As election day neared, I was worried by Clinton’s offhand dismissal of Trump supporters as “a basket of deplorables.” I lamented her inability to speak to the anger her opponent was stoking. Her act wasn’t playing well where I live, the reddest part of a very blue state. Still, I was sure that the coarse, narcissistic, ignorant Donald Trump could not be elected to the nation’s highest office.
In June, when Vietnamese friends waxed euphoric over Obama’s brilliantly executed visit to Hanoi and Ho Chi Minh City. I cautioned that the TPP was not popular in the US. Further, the US remained mired and muddled in the Middle East, however important that redeploying naval strength to ensure stable relations and shared growth in the Asia-Pacific is to our own security and welfare. I’d added that perception of Vietnam as a rigidly totalitarian police state put very real limits on the American public’s willingness to imagine intervening on Hanoi’s side in a showdown with China in the South China Sea.
In the gray dawn of Nov. 9, however, contemplating the prospective Trump administration, I wondered if I or any American still had standing to lecture other nations, on the blessings of democracy.
In the next few days, messages arrived from Vietnamese friends. How would Trump’s election impact on their nation’s maturing partnership with the United States? Was the Transpacific Partnership (TPP) trade pact now dead on arrival?
From the Institute of Southeast Asian Studies in Singapore, Lê Hồng Hiệp sent me a link to a video clip of Trump’s references to Vietnam during the campaign. In it, the president-elect reels off a list of countries that are “taking our jobs, taking our wealth,” ending with an incredulous “even Vietnam!” The TPP is “the greatest danger yet,” Trump insisted. It “would force American workers to compete directly against workers from Vietnam, one of the lowest wage countries on earth.”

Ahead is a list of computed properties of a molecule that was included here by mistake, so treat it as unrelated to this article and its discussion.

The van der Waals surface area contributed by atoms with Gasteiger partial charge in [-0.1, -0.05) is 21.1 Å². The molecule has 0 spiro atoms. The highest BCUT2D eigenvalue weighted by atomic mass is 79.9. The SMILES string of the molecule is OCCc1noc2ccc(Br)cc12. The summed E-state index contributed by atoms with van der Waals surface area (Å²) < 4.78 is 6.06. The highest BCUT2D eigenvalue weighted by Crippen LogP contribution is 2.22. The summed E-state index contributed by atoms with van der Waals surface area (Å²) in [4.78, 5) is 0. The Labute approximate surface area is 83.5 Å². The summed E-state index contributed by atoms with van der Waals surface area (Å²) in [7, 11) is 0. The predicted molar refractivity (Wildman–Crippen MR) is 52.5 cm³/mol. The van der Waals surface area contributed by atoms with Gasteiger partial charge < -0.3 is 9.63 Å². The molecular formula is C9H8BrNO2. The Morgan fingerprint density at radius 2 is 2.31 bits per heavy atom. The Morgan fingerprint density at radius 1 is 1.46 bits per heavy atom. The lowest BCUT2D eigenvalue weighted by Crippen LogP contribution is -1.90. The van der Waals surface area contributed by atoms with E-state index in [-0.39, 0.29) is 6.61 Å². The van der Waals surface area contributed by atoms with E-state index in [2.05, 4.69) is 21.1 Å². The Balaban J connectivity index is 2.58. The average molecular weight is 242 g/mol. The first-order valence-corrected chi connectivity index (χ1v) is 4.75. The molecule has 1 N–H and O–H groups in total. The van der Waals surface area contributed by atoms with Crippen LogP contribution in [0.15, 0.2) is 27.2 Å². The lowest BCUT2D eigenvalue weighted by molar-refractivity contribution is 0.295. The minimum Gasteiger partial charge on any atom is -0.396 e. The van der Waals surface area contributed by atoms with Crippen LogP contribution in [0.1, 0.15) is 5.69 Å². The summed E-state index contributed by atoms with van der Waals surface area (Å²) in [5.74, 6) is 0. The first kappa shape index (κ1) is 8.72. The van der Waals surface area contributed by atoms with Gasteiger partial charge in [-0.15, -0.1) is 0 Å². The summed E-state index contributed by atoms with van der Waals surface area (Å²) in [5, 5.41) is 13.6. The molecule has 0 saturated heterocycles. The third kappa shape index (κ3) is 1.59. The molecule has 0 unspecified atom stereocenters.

Yes, bashing the TPP has been popular. Democrat hopeful Bernie Sanders’ supporters hated it too. Hillary Clinton, perhaps judging the TPP just too hard to explain, abandoned it after early support. Lost in a torrent of sound bites was hope of rational discussion of an imperfect but nonetheless important effort to codify 21st century rules for managing business among nations.
Now, with the election decided, that discussion has to take place. Iowa Gov.Terry Branstad’s agreement to serve as Trump’s US Ambassador to China may be a signal that the new president is willing to ease trade tensions between the US and China. In four terms as Iowa’s chief executive, Branstad invested a lot of energy in building good markets for Iowa farm products there – and indeed, his friendship with Premier and Communist Party boss Xi Jinping dates back to 1985, when Xi was an obscure Hubei province official.
The true litmus test of Trump’s commitment to trade — whether bashing or building – will be his choice of his US Trade Representative, that is, his chief negotiator. Washington bloggers say Trump is considering both free trader Charles Boustany, who as a Republican congressman from Louisiana co-founded a “Friends of the TPP” caucus, and tough as nails executive Dan DiMicco, the “deep trade skeptic” who from 2000 to 2012 led Nucor, America’s largest and most competitive steel company.
David Brown is a retired US diplomat and expert on Vietnam who writes regularly for Asia Sentinel